Alain of the Woods extinguished the blazing hut and nodded to the villagers. “You’ll be safe now.” Their thanks rang in his ears as he walked away into the mist. For years now, the man with muscles like an ox and the grin of a boy had been protecting the denizens of Withercombe from fire, flood, and marauding pirates. He’d even managed to hide the whole village from the army of King Edward, newly come to power and desperate for conscripts to help him hold his throne.
Somewhere along the line, Alain had developed a reputation for superhuman powers. In a less useful person, that might have led to accusations of witchcraft and a painful death, but his villagers were sensible folk. Faster than a speeding arrow, more powerful than a plow-ox, they said of him, and when trouble threatened, everyone knew the Man of Oak would be there to save them.
Alain smiled as he strode back over the moor toward his hut. He didn’t know what had given him his extra powers, but it wasn’t a bad life, in this Year of our Lord 1462.
A smug contentment is a dangerous thing. Alain stepped briskly along the path, stumbled as a brief spell of dizziness hit him, then righted himself and carried on. What had that been about? A superhero didn’t get dizzy. Perhaps something had happened back in the village. He turned and walked back toward Withercombe.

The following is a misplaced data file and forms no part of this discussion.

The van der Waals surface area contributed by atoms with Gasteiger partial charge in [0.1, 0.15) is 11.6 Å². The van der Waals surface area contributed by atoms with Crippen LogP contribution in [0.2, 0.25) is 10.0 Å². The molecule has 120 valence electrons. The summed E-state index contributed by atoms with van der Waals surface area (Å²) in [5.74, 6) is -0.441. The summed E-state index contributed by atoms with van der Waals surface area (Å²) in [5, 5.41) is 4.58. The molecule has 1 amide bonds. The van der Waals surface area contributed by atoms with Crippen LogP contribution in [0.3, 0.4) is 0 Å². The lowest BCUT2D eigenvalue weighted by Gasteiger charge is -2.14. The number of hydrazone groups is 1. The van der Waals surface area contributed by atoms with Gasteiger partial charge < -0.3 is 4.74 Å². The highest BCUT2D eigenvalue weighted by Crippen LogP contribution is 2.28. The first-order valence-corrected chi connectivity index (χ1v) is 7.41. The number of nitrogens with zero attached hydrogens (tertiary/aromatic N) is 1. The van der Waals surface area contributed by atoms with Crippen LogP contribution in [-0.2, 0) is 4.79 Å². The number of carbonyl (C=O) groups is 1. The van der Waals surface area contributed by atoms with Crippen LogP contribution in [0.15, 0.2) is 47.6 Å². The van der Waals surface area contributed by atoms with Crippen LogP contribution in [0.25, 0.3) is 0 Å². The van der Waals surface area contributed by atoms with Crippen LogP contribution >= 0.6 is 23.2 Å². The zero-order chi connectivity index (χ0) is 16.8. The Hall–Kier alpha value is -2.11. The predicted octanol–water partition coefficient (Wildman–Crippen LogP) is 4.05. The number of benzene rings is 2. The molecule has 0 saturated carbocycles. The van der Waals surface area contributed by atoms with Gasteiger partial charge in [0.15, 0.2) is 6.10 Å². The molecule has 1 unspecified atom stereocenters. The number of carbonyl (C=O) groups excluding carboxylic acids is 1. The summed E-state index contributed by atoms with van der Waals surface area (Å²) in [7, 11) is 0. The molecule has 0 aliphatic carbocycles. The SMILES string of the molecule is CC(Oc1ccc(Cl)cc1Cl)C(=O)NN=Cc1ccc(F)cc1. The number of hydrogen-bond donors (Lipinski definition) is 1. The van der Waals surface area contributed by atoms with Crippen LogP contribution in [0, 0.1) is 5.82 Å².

A few minutes later, Alain felt dizzy in earnest, looking down at the village. At least, it ought to have been the village. He recognized the pub, and one wing of the church. Everything else was strange, and there was so much more of it. And his path had become broad and smooth, a veritable road, harder and smoother than any he had seen.
A rushing roar and a howl broke out behind him, and Alain jumped aside just in time to avoid being run down by some kind of carriage moving at an unimaginable pace. It left a strange odor behind it, and Alain felt dizzy again. Man of Oak? That thing would splinter an oak and keep going!
Everywhere he looked, Alain saw machines more powerful than he was, and nowhere were there any arrows to intercept. At last he turned back to the moor, to seek his hut and attempt to sleep off whatever had overcome him.
His hut was gone. A troupe of sheep grazed where it should have been, and he found only a few stones that might once have been his walls. He turned and walked back into the mist.
Hours later, as Alain sat on a stone and wondered what had happened to him, a figure appeared out of the eternal mist. A man sat down next to him. Alain gaped at the outlandish figure, dressed all in skin-imitating red and blue fabric, and wearing a tiny cape at the back of his neck. Alain couldn’t help noticing that the cape was too small to be of any use for warmth or concealment. His own cape was thick wool, more of a cloak.
When the fellow began to speak, Alain got another shock. He was speaking English, but with an accent so strong that it was nearly impossible to follow.
“I prithee slow thy speech and be more clear.”